IE 11 is not supported. For an optimal experience visit our site on another browser.

The Tarantino touch

For better and worse, he’s changed the face of filmmaking
/ Source: msnbc.com contributor

At first glance, “Kill Bill — Volume 1” looks as dead as disco. Get this: It’s a martial arts flick starring a chick in a Bruce Lee jumpsuit searching for the dude who played Kane in “Kung Fu.” Am I trippin’ or has nobody seen “The Matrix” films and “Crouching Tiger, Hidden Dragon.” This from Quentin Tarantino, a wunderkind writer-director whose trio of postmodern, highly derivative yet remarkably original crime films were, to paraphrase (or plagiarize), cooler than three Fonzies.

Correctamundo. Call it revenge of the nerd, but Tarantino is a cinematic savant whose indulgence rides shotgun with his talent. His long professed love for pulp has always included the Hong Kong and grindhouse genres to which “Kill Bill” pays bloody homage.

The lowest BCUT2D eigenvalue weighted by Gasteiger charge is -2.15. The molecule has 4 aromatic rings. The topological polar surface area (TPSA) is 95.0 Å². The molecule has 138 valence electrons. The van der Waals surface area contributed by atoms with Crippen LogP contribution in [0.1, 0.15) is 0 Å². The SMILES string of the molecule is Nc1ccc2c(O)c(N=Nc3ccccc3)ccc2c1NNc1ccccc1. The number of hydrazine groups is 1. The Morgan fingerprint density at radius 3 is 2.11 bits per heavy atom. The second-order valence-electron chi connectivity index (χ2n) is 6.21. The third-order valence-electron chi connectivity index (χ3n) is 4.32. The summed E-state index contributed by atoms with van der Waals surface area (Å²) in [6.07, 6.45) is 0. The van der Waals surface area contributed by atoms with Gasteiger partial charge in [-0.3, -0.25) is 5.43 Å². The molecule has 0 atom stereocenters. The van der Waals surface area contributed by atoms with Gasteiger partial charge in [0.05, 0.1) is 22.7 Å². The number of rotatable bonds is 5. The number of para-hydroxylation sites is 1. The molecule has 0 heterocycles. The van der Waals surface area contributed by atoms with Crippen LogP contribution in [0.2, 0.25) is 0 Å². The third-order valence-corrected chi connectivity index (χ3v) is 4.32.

Indeed, in the influential days following his enormous success in the mid-’90s, Tarantino tirelessly stumped for the low-brow. His Rolling Thunder Pictures publicized the Honk Kong new wave, releasing films like “Chungking Express,” “Fireworks” and “Sonatine,” and re-releasing classics like, uh … “Switchblade Sisters.”

Hong Kong cinema’s mainstream acceptance — if we didn’t accept it, we at least became aware of it — showed itself in the Hollywood work of John Woo and the rise of ass-kicking movies like “Charlie’s Angels,” “The Matrix,” etc. It breaks down like this: QT is so far ahead of himself, it only seems like he’s coming up from behind. You dig?

Did I break your concentration?
Every artist faces the weight of past achievements; to be truly original he must either criticize or extend them. My man did both. Gangster films focused on the hit; Tarantino was more interested in what the hit men did before and after, which was gab like a gaggle of teenage girls. He armed them with a pop-culture awareness as sharp as his own — as well as a pair of pliers and a blowtorch. The result sent tremors through the industry.